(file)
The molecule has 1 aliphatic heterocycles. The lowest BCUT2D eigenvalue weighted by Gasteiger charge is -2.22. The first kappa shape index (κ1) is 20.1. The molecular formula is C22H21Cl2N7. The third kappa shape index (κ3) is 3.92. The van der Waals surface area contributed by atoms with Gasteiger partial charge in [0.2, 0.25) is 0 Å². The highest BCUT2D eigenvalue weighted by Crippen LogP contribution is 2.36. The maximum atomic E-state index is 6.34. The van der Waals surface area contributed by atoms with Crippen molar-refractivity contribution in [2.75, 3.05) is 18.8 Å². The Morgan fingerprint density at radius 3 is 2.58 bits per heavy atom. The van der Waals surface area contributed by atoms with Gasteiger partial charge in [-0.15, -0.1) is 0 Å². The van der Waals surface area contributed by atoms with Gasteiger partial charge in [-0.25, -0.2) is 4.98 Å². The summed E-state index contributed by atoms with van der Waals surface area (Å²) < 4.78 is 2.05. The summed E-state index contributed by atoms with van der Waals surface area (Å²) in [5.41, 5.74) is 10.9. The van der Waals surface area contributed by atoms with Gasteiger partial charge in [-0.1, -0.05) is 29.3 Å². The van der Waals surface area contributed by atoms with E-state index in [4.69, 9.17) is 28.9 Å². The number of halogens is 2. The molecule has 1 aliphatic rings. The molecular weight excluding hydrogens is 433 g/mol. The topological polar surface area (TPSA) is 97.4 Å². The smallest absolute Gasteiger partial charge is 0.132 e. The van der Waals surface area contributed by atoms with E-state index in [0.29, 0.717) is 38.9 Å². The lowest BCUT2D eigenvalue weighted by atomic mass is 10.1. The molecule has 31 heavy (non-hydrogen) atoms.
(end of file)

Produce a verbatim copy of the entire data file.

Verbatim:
The molecule has 1 aliphatic heterocycles. The lowest BCUT2D eigenvalue weighted by Gasteiger charge is -2.22. The first kappa shape index (κ1) is 20.1. The molecular formula is C22H21Cl2N7. The third kappa shape index (κ3) is 3.92. The van der Waals surface area contributed by atoms with Gasteiger partial charge in [0.2, 0.25) is 0 Å². The highest BCUT2D eigenvalue weighted by Crippen LogP contribution is 2.36. The maximum atomic E-state index is 6.34. The van der Waals surface area contributed by atoms with Crippen molar-refractivity contribution in [2.75, 3.05) is 18.8 Å². The Morgan fingerprint density at radius 3 is 2.58 bits per heavy atom. The van der Waals surface area contributed by atoms with Gasteiger partial charge in [-0.15, -0.1) is 0 Å². The van der Waals surface area contributed by atoms with Gasteiger partial charge in [-0.25, -0.2) is 4.98 Å². The summed E-state index contributed by atoms with van der Waals surface area (Å²) < 4.78 is 2.05. The summed E-state index contributed by atoms with van der Waals surface area (Å²) in [5.41, 5.74) is 10.9. The van der Waals surface area contributed by atoms with Gasteiger partial charge in [-0.1, -0.05) is 29.3 Å². The van der Waals surface area contributed by atoms with E-state index in [4.69, 9.17) is 28.9 Å². The number of halogens is 2. The molecule has 1 aliphatic rings. The molecular weight excluding hydrogens is 433 g/mol. The topological polar surface area (TPSA) is 97.4 Å². The smallest absolute Gasteiger partial charge is 0.132 e. The van der Waals surface area contributed by atoms with E-state index in [0.29, 0.717) is 38.9 Å². The lowest BCUT2D eigenvalue weighted by atomic mass is 10.1. The molecule has 31 heavy (non-hydrogen) atoms.